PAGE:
Sen. Saxby Chambliss (R-Ga.) might not be the most technologically advanced Senator, but he was the first to release an iPhone application.
“Compared to Lindsey Graham, I am a technology genius,” he said. “But compared to some of my other colleagues, I’m minimally advanced — folks like John Cornyn ... Richard Burr, Tom Coburn.”
Chambliss released the first Senate iPhone application last Thursday, following at least 16 House Members who have released apps. Rep. Bob Latta (R-Ohio) released the first iPhone application for a Representative in February 2010.
Although Chambliss’ is the first official Senate app, Majority Leader Harry Reid’s campaign released one in October that allowed users to make donations and connect with the Nevada Democrat’s campaign.
Chambliss’ app, in contrast, connects users to his Senate office, allowing them to call directly from within the app, shows the Senator’s positions on issues, and offers news articles, videos, photos and YouTube addresses from the Senator.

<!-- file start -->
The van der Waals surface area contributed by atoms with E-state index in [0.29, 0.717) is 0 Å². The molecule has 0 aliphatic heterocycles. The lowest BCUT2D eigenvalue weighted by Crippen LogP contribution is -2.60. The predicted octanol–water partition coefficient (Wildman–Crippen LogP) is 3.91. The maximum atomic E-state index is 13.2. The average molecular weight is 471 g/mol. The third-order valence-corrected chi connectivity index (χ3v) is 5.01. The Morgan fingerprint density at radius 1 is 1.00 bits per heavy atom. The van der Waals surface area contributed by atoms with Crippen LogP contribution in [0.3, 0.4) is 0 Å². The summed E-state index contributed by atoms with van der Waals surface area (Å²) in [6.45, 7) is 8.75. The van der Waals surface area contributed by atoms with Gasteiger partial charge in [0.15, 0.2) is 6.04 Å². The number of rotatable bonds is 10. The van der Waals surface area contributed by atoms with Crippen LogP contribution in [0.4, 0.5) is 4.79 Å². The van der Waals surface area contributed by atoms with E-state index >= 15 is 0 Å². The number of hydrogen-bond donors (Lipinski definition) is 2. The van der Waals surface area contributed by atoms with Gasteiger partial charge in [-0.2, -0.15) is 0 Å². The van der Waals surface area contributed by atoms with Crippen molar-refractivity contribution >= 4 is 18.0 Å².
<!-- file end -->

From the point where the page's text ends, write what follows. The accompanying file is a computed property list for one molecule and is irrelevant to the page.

In its first three days, the app was downloaded nearly 500 times.
“It’s just another way we can tell folks what’s going on in Washington, what my position is, instead of people having to write a letter or make a phone call,” Chambliss said. “You’re always looking for ways to be able to communicate more and in better ways with your constituents.”
It took about three months for Chambliss’ office to prepare the app for design. It was then developed with iConstituent, an approved Congressional vendor for websites and other constituent services. The same company produced apps for 12 Members of the House.
Chambliss shows his constituents how to use the app in an introductory YouTube video, using his own iPhone and iPad. He’s long been a fan of Apple’s technology.
“It’s fun and it’s easy,” he said. “Instead of carrying a ton of paperwork on the weekend, I have everything sent to my iPad, from all of my newspaper clips to all of my email to any correspondence I need to review. ... It saves a huge amount of space in my briefcase.”
The app is available for free in the Apple App Store and requires iOS 4.0 or higher.
James Jones, communications director for DC Vote, tapes a "DC Constituents Service Day" sign on the wall as he stands with other DC residents outside of Rep. Andy Harris's office on Capitol Hill to protest Harris' actions against D.C.'s marijuana laws on Thursday, July 24, 2014. DC Vote encouraged DC residents to bring their complaints about city services to the Maryland congressman.